Hey there, time traveller!
This article was published 30/9/2011 (3667 days ago), so information in it may no longer be current.
In case you haven't noticed, Winnipeg is turning a significant corner in its history. From the stand-still city of the past 30 years, this place is busting out all over and unless we get ahead of the parade with regard to moving traffic quickly and efficiently, our quality of life will suffer greatly and the growth itself might be stalled.
Back in the 1970s, Winnipeg city council passed a knee-jerk motion outlawing freeways within the city boundaries. It stands right up there with the motion declaring our city a "nuclear free zone" when it comes to stupid ideas but it is turning out to be much more dangerous.
We have new sports facilities, new cultural facilities, new industrial areas and whole new residential subdivisions, with more on the horizon. Infill is rapidly becoming a non-option with the exception of the downtown core. Even the newly minted version of Plan Winnipeg says we will run out of undeveloped land in about 20 years.
The Canadian Museum for Human Rights and the doubling in size of the Winnipeg Convention Centre are on the near horizon and a major plank in the incumbent provincial government's election plan is to encourage the conversion of all major downtown surface parking lots into various forms of residential and business developments. An average of two new hotels a year can be expected to be built for the next five to 10 years. And you think downtown traffic is bad now?
The city is preoccupied with renewing our existing inadequate traffic infrastructure but doesn't even have enough money to keep up with the steady deterioration of our roads. The province is slowly rebuilding Highway 75 to the U.S. border and resurfacing portions of the Trans-Canada Highway.
The only new major traffic projects underway are the $250 million widening and extension of Inkster Boulevard skirting Winnipeg International Airport through the Rural Municipality of Rosser to the west Perimeter Highway, the eastern leg of the Chief Peguis Trail and the first leg of the bus rapid transit roadway allowing buses to bypass Confusion Corner.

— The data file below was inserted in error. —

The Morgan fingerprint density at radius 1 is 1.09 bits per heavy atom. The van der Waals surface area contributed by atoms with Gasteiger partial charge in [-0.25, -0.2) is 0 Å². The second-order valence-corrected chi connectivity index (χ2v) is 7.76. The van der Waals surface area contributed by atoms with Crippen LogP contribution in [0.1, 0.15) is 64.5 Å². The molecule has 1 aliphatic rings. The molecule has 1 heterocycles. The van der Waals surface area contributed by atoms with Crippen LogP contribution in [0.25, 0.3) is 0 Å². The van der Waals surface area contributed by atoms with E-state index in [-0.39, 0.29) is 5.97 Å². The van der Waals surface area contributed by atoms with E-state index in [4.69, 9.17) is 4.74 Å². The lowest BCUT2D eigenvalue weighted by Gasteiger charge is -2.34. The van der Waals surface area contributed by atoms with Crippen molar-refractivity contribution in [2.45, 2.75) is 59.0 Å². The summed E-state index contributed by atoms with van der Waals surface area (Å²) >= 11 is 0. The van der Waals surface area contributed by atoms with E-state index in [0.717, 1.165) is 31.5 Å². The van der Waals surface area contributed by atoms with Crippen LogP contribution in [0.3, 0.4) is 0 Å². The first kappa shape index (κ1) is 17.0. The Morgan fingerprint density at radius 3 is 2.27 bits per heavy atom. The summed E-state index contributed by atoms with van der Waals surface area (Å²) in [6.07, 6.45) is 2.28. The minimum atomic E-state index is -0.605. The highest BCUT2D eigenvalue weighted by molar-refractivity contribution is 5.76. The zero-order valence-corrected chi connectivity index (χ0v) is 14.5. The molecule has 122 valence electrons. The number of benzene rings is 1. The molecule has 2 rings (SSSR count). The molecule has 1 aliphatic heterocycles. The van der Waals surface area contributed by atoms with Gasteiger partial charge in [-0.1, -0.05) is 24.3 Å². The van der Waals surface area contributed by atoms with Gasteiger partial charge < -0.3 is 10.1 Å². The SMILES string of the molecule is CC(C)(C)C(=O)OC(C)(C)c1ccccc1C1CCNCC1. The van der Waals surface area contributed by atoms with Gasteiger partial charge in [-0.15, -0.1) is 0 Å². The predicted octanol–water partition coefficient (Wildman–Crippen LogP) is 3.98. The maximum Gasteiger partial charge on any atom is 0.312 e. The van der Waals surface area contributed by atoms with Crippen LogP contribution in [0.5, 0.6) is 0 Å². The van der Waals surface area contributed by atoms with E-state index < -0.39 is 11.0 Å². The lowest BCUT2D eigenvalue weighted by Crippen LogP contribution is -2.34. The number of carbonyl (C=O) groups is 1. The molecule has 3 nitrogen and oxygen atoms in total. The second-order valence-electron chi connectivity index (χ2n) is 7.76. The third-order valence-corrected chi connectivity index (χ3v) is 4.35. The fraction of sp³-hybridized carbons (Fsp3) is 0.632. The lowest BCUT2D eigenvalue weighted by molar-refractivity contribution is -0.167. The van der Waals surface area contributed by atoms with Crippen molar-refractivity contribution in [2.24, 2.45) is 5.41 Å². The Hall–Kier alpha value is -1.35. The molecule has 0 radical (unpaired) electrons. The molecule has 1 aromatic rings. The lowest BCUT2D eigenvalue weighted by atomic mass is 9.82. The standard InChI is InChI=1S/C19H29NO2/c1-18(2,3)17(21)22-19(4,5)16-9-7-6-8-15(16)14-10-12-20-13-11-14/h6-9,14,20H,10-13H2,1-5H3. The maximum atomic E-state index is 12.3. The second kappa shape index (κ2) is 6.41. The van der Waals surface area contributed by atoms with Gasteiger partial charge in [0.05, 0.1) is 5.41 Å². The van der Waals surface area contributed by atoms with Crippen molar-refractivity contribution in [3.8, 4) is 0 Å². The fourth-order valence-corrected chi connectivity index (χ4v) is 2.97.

The first project is meant to solve a problem we don't yet have as the industrial area it is meant to serve is still a bunch of wheat fields. Chief Peguis goes from nowhere to nowhere and a single new road for our existing bus fleet just isn't going to cut it.
The first part of the solution to our growing traffic problem is to finish the inner perimeter beltway, which was first dreamed up by the old metro government in the 1960s. Rue Lagimodiere was the first leg of the beltway to be built and parts of it are decaying already. The south leg, Bishop Grandin Boulevard, is mostly complete and the Charleswood corridor is in place. All that remains to be done is the extension of Chief Peguis from Main Street west across McPhillips Street and link it with an upgraded Sturgeon Road and Moray Avenue. The extension of Bishop Grandin to the Charleswood corridor will complete the entire loop.
Public transit must play a much larger role in moving Winnipeggers and visitors around and through the city that is growing not only in size but also in "places to be" that are scattered throughout the city. Our rag-tag collection of yellow and orange pumpkins isn't going to handle the job in either quantity or quality. It is time for another form of public transit that is capable of moving large numbers of people quickly and comfortably.
The first step should be to build two light rail transit lines. One leg would be an east-west route along Portage and Regent Avenues from the west Perimeter to the east side of Transcona. The other line would travel south along Main Street from the north Perimeter to Pembina Highway at St. Norbert. Later sections along Henderson Highway, St. Mary's Road, Grant Avenue and Kenaston Boulevard should already be on the drawing board.
The obvious question is who will pay for all this. If we wait for city council to tax us for it all, we will wait forever.
The answer is the same as it has been for Vancouver, Calgary, Edmonton, Toronto, Ottawa and Montreal. The federal government, with a little help from the province, must bear the vast majority of the cost.
Those cities all have LRT lines and freeways paid for by senior levels of government and the best part is that, being last, we can learn from their mistakes and design better solutions.
When the city first planned for Bishop Grandin Boulevard, all major intersections were to be grade separated. In reality, only Pembina Highway made the grade. Closer to the present, the eastern leg of Chief Peguis is now under construction and the only grade separation planned is the politically motivated intersection at Rothesay Street.
An example of how slow to react this city has been can be seen in the planned western leg of Chief Peguis. Land for the leg from Main Street to McPhillips Street was expropriated in 1976. That's 35 years and nothing more has been done. When it is finally built, will the intersections at Main and McPhillips be grade separated? Of course not; and for the same reason Bishop Grandin mostly resembles a linear parking lot many times of the day. The city can plan properly but it can't build transportation projects in a timely fashion or to desired standards on its own.
This election should have been an opportunity to press home the need for these improvements, but, unfortunately, it was an opportunity lost and we won't get another one for four years.
Mike O'Shaughnessy is a former city councillor.